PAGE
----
The Mayor, in Israel, lauds green tech and security cooperation initiatives
It would be easy for me to beat up on Mayor Antonio Villaraigosa for his junket to Israel. After all, when I was a reporter, I covered two of our most traveled mayors, Tom Bradley and Sam Yorty.
While I never went along on a Bradley- or Yorty-era trip, I learned much about them from a friend. He was a Harbor Department official who ran the junkets in the old days and baby-sat the junketeers. He entertained me with stories of big shot Angelenos luxuriously shopping and eating their way through many countries. He spent much of his time chasing down the travelers' lost luggage and misplaced purchases.
Naturally, just as the Villaraigosa crew are probably doing, the Yorty and Bradley ambassadors claimed they worked themselves to exhaustion.
Villaraigosa brought along a sizable entourage. It included City Councilmembers Wendy Greuel, Jack Weiss and Dennis Zine, along with 16 other city officials, including airport, harbor and water and power commissioners.
Their expenses were paid from a mysterious and apparently inexhaustible treasury known as water and power, airport and park funds. City Hall people always insist that travel expenses from these funds cost taxpayers nothing, but I have never understood why. Others, including top Jewish community leaders, paid their own way.
The stated purpose of the Villaraigosa trip was to pick up airport security tips from Israeli experts. This could have been accomplished by a couple of deputy police chiefs.
The mayor also met briefly with Israeli Prime Minister Ehud Olmert. I wonder if Olmert, beset by a criminal investigation of his financial affairs, as well as mounting political opposition, was depressed by the mayoral gift -- a Lakers jersey, Los Angeles' new symbol of defeat.
Villaraigosa also met with President Shimon Peres, Jerusalem Mayor Uri Lupolianski and Israeli Foreign Minister Tzipi Livni. The latter meeting brought back my memories of the Yorty years. When "Traveling Sam" was mayor, everyone joked that Los Angeles was the only city with its own foreign policy.
Despite the jokes, I do think the trips have a certain value. Much of the value is symbolic. One criticism of Villaraigosa's predecessor, Jim Hahn, was that he didn't understand the importance of symbolism, that he was too desk bound, too reluctant to make the grand gestures important in a sprawling city of many diverse communities.
These gestures are part of the mayor's job, and Jews are part of the process. Well more than a half-million Jews live here, including, according to a 1997 Jewish Federation study, 14,000 born in Israel. (That number expands and contracts radically depending upon who's counting, however.)
It's important for a mayor to seek common ground with Los Angeles' Jews. Villaraigosa has worked hard at this, attending more religious services than many Jews do and visiting many Jewish groups.
It's good politics. Jews are a major part of the Villaraigosa constituency. When he lost to Hahn in the pair's first election contest, Villaraigosa did not run as strongly as he hoped in the Jewish community, especially in the San Fernando Valley.
It took time for the Latino politician to overcome the anti-Latino bias that exists in some segregated, provincial neighborhoods, especially at a time when illegal immigration from Mexico was becoming a big political issue. Eventually, Villaraigosa became more popular in the Jewish community, whose support he will need again in his re-election campaign and if he runs for governor.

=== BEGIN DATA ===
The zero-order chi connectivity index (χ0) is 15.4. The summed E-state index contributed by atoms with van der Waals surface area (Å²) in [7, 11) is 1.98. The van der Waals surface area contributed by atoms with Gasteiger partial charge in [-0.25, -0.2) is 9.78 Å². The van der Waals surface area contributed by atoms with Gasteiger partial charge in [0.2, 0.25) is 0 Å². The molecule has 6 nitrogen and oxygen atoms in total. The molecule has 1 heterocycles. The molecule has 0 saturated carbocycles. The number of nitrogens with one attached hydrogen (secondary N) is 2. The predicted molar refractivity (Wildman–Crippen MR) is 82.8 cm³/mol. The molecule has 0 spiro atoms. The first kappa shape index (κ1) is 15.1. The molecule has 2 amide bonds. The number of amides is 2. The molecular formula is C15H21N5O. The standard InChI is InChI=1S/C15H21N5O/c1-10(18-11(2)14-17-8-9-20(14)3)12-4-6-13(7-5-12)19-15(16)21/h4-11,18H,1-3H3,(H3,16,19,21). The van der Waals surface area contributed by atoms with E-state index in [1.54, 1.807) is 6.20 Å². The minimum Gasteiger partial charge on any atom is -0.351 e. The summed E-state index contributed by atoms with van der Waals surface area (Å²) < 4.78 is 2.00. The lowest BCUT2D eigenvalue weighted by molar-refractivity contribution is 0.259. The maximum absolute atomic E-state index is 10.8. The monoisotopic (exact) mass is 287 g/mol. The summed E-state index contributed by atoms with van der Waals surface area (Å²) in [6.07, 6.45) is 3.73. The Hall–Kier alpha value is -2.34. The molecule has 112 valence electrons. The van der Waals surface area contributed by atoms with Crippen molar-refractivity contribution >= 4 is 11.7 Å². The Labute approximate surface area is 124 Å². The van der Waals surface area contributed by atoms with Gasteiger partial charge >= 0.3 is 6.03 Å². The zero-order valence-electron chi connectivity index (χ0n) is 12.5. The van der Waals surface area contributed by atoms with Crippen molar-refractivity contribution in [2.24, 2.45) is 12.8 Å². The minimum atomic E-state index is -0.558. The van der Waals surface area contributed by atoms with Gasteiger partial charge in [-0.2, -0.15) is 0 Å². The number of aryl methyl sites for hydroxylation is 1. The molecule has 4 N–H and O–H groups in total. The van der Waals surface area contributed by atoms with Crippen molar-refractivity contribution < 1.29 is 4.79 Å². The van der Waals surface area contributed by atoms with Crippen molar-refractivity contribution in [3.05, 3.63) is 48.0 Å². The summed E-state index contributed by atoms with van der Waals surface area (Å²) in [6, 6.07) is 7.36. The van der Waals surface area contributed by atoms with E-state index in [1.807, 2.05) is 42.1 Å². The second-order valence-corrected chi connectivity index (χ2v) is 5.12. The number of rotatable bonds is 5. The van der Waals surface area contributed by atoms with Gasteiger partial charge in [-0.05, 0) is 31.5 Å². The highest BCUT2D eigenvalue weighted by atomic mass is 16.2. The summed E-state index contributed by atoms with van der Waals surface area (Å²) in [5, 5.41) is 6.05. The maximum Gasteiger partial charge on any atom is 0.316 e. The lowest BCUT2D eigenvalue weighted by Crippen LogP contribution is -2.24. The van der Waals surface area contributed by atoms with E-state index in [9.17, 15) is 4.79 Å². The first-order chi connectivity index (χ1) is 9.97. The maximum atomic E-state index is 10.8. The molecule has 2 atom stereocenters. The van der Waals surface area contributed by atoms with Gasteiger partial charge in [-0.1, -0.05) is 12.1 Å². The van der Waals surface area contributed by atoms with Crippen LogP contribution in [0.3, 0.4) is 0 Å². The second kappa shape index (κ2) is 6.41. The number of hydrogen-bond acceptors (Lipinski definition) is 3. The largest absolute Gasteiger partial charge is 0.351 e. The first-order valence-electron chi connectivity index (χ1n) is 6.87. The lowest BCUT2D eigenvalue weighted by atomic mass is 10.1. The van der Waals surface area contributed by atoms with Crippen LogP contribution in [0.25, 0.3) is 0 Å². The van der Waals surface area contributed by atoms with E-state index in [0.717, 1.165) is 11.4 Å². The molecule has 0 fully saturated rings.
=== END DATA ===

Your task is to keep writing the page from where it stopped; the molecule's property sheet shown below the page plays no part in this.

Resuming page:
Beyond politics, it's important for the mayor to immerse himself in all of the city's communities. He must understand them, because he is often the final arbiter of disputes that reach City Hall. When something goes wrong in a neighborhood, the mayor has to get there in a hurry and act as a peacemaker and symbol of City Hall concern.
Hanging out with Mexican officials or those from Japan, China and Taiwan can only help. When inevitable conflicts occur between Jews and others, the mayor's trip to Israel will help him as a mediator.
Obviously, I am ambivalent. I enjoy making fun of the trips. But I can see their value. My ambivalence showed when I talked about the touring mayor on Warren Olney's "Which Way L.A." When the KCRW-FM show was over, I thought I'd been too wishy-washy in my comments. There was something about this particular trip I didn't like, but I wasn't quick or sharp enough to express it on Olney's show.
Too late for radio, I finally figured out what it was.
I was offended that the mayor journeyed to Israel with such a huge entourage, many of them powerful and well connected. I love Israel and appreciate Villaraigosa's interest and support. But when he went there, he was isolated amid a crowd of influential admirers in his municipal cocoon, surrounded by the same influential admirers who have a lot of clout in our unresponsive City Hall.
As I said, symbolism is an important part of the mayor's job. Connections with Israel are important, but Villaraigosa should also put his charisma to work at something of direct and immediate concern to Los Angeles.
Back in Los Angeles, among his many targets, Villaraigosa has talked a good game of education, but his attention wandered after he was roughed up by various public school leaders. He should return to the public schools, once his No. 1 priority, and campaign relentlessly for their improvement.
Remember, Mayor, public education, as well as Israel, is a Jewish issue.
The mayor and Tel Aviv Mayor Ron Hulda discuss river revitalization. Photo courtesy the Mayor's Office
Until leaving the Los Angeles Times in 2001, Bill Boyarsky worked as a political correspondent, a Metro columnist for nine years and as city editor for three years. You can reach him at firstname.lastname@example.org.